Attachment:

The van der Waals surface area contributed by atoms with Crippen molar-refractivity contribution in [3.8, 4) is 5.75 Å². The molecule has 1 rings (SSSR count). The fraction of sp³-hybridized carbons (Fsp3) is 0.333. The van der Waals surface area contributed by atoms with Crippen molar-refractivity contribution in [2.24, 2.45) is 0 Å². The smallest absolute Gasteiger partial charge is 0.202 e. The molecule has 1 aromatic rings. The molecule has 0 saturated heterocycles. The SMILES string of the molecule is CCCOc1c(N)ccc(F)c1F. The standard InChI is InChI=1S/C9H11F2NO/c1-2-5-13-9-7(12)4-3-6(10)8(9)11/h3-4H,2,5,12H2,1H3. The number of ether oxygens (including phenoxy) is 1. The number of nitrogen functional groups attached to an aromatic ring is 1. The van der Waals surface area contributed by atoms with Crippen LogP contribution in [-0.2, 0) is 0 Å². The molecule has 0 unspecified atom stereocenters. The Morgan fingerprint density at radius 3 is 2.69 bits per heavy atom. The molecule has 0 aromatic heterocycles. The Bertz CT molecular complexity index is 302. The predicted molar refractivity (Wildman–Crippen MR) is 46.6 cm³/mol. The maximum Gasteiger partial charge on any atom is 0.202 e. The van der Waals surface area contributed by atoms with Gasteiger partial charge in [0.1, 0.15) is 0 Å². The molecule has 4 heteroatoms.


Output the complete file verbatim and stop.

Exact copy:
The van der Waals surface area contributed by atoms with Crippen molar-refractivity contribution in [3.8, 4) is 5.75 Å². The molecule has 1 rings (SSSR count). The fraction of sp³-hybridized carbons (Fsp3) is 0.333. The van der Waals surface area contributed by atoms with Crippen molar-refractivity contribution in [2.24, 2.45) is 0 Å². The smallest absolute Gasteiger partial charge is 0.202 e. The molecule has 1 aromatic rings. The molecule has 0 saturated heterocycles. The SMILES string of the molecule is CCCOc1c(N)ccc(F)c1F. The standard InChI is InChI=1S/C9H11F2NO/c1-2-5-13-9-7(12)4-3-6(10)8(9)11/h3-4H,2,5,12H2,1H3. The number of ether oxygens (including phenoxy) is 1. The number of nitrogen functional groups attached to an aromatic ring is 1. The van der Waals surface area contributed by atoms with Crippen LogP contribution in [-0.2, 0) is 0 Å². The molecule has 0 unspecified atom stereocenters. The Morgan fingerprint density at radius 3 is 2.69 bits per heavy atom. The molecule has 0 aromatic heterocycles. The Bertz CT molecular complexity index is 302. The predicted molar refractivity (Wildman–Crippen MR) is 46.6 cm³/mol. The maximum Gasteiger partial charge on any atom is 0.202 e. The van der Waals surface area contributed by atoms with Gasteiger partial charge in [0.1, 0.15) is 0 Å². The molecule has 4 heteroatoms.